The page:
On Rating Books


You may have noticed that I read a lot of four- and five-star books. That’s not me being generous with my ratings, it’s because most were prequalified recommendations from those whose tastes I trust. Neo-noir, crime fiction, southern gothic, literary fiction: these are my preferred genres. I have little interest right now in young adult, sci-fi, fantasy, bizarro, alt-lit, or most of the speculative fictions involving creatures. Exceptions exist, and have certainly provided some eyebrow-raising reads, especially those which transcend or subvert their genre’s prescriptions. But with so many excellent purchased books lying in wait, well … hopefully I’ll live to see retirement (and my eyesight holds up) so that I may partake in new genre adventures.

What does a five-star rating really mean, anyway? That’s it’s a perfect book? No. Even loosely defined, few would be worthy in this reader’s opinion. It means it’s in the top 20th percentile of all books. Four stars would mean it’s better than 60-80% of others. That’s not such rarefied air when you consider the sheer quantity of pulp populating the shelves.

I know a lot of authors. We chat online, socialize at events, even edit each other’s work. Of the 120 to-be-read books on my shelf, 45 are by those I consider friends or peers: most of whom you’re unlikely to find on chain-store shelves, deserving as they may be. Am I biased? Of course! It’s subjective, just like anyone’s reviews. Who knows, my friendship may be worth an extra star, but that’s not to inflate their ratings for marketing purposes, merely my own opinion, which may be subject to influence in the same way you’ll cheer for a local band because you know the bass player. My own books of course receive five self-stars because I wouldn’t have published them were they not my very best effort at that time.

Star ratings in general I only find useful as a consensus just like how I trust Rotten Tomatoes for movies. The detailed reviews are what I read, for context. Even if I rate a book four stars, I’ll still use that opportunity for critique as well as praise. Similarly, reading a two-star review might still get me excited for a book if they detail elements where our tastes differ. When I only leave stars in lieu of a text review, that’s probably for a popular title that’s been sufficiently discussed, where I have nothing new to add. Or it was a bad book that will ultimately die of its own hand without public flogging from me (that’s what happy hour is for). I do wish authors were more willing to be critical of one another’s work these days, but it’s offset by readers having a public voice/platform that used to be the sole domain of journalists. If I’m going to spend the extra energy doing a write-up, it’s probably for an underserved book worth celebrating. Regarding my own titles, I care nothing about ratings, only that readers made an attempt to engage with it and that their analysis is thoughtful, for better or worse.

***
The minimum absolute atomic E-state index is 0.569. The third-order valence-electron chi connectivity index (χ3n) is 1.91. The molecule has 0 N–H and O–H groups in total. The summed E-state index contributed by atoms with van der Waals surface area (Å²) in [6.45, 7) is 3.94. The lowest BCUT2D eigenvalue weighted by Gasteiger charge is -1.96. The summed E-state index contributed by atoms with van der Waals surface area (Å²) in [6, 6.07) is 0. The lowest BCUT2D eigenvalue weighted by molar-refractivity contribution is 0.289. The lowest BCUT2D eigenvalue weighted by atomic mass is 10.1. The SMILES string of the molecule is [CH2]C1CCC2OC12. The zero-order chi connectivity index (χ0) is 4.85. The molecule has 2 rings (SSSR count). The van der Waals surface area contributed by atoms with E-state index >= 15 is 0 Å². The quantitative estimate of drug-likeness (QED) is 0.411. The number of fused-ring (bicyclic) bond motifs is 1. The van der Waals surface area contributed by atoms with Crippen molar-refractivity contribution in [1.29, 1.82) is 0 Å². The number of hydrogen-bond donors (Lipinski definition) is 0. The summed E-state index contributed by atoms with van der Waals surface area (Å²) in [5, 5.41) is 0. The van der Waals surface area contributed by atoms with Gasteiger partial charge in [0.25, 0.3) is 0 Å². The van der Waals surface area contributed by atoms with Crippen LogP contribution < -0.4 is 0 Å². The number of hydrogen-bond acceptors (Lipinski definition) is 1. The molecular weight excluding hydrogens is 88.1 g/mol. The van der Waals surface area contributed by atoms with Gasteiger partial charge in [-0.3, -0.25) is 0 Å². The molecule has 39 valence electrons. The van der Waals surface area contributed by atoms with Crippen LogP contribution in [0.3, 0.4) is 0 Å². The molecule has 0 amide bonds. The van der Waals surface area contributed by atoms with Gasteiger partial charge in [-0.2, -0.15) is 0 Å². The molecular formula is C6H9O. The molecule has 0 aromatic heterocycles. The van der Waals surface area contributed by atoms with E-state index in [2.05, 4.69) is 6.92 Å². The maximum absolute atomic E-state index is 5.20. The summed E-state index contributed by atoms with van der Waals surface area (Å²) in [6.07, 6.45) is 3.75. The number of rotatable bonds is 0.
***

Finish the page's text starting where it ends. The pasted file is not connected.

If you’ve read an indie or small-press author’s work, the best thing you can do for them is to spread the word. Goodreads reviews are appreciated, but what we really want is for you to post on the retailers’ product pages: the point of purchase where many potential readers make their decisions. It requires little effort to copy/paste these across platforms, and can help the author tremendously.

For those unfamiliar with my own work, I recommend starting with my novel Flashover. I also have a collection of stories and verse called Submission Windows, as well as my debut novel, Major Inversions, recently released in audiobook.

Also, it’s Short Story Month (#shortstorymonth)! I’ve read nearly a hundred so far, and encourage you to check out some of the online freebies I’ve linked.

About Gordon

Gordon Highland is the author of the novels Flashover and Major Inversions, with short stories in such publications as Word Riot, Black Heart, Noir at the Bar Vol. 2, and Warmed and Bound, among others. He lives in the Kansas City area, where he makes videos by day and music by night.
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